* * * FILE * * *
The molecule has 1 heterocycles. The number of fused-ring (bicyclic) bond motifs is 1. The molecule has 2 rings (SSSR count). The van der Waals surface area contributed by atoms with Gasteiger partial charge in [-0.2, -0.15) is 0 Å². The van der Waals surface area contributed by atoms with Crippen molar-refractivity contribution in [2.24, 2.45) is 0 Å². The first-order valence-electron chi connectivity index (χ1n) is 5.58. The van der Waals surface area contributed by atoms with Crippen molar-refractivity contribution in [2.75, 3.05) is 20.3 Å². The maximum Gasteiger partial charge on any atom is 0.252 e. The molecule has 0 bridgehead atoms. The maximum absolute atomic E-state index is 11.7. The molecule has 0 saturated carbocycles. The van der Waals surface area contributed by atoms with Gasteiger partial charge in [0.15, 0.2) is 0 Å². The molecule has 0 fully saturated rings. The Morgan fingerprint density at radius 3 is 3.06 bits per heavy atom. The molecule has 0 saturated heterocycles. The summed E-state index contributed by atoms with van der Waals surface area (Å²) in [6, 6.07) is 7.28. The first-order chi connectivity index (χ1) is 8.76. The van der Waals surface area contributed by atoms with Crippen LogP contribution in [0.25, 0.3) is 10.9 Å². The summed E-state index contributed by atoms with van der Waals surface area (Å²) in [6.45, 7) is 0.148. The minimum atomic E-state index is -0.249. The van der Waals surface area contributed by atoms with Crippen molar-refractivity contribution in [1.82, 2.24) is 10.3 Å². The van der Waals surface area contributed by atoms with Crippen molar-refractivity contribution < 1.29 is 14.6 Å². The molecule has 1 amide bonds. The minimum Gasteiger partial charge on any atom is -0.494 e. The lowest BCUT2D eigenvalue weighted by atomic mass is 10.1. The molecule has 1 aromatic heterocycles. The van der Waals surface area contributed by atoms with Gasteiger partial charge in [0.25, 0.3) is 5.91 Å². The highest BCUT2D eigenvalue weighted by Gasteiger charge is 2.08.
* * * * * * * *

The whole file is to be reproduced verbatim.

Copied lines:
The molecule has 1 heterocycles. The number of fused-ring (bicyclic) bond motifs is 1. The molecule has 2 rings (SSSR count). The van der Waals surface area contributed by atoms with Gasteiger partial charge in [-0.2, -0.15) is 0 Å². The van der Waals surface area contributed by atoms with Crippen molar-refractivity contribution in [2.24, 2.45) is 0 Å². The first-order valence-electron chi connectivity index (χ1n) is 5.58. The van der Waals surface area contributed by atoms with Crippen molar-refractivity contribution in [2.75, 3.05) is 20.3 Å². The maximum Gasteiger partial charge on any atom is 0.252 e. The molecule has 0 bridgehead atoms. The maximum absolute atomic E-state index is 11.7. The molecule has 0 saturated carbocycles. The van der Waals surface area contributed by atoms with Gasteiger partial charge in [0.15, 0.2) is 0 Å². The molecule has 0 fully saturated rings. The Morgan fingerprint density at radius 3 is 3.06 bits per heavy atom. The molecule has 0 saturated heterocycles. The summed E-state index contributed by atoms with van der Waals surface area (Å²) in [6, 6.07) is 7.28. The first-order chi connectivity index (χ1) is 8.76. The van der Waals surface area contributed by atoms with Crippen LogP contribution in [0.25, 0.3) is 10.9 Å². The summed E-state index contributed by atoms with van der Waals surface area (Å²) in [6.45, 7) is 0.148. The minimum atomic E-state index is -0.249. The van der Waals surface area contributed by atoms with Crippen molar-refractivity contribution in [1.82, 2.24) is 10.3 Å². The van der Waals surface area contributed by atoms with Crippen molar-refractivity contribution < 1.29 is 14.6 Å². The molecule has 1 amide bonds. The minimum Gasteiger partial charge on any atom is -0.494 e. The lowest BCUT2D eigenvalue weighted by atomic mass is 10.1. The molecule has 1 aromatic heterocycles. The van der Waals surface area contributed by atoms with Gasteiger partial charge in [0.25, 0.3) is 5.91 Å². The highest BCUT2D eigenvalue weighted by Gasteiger charge is 2.08.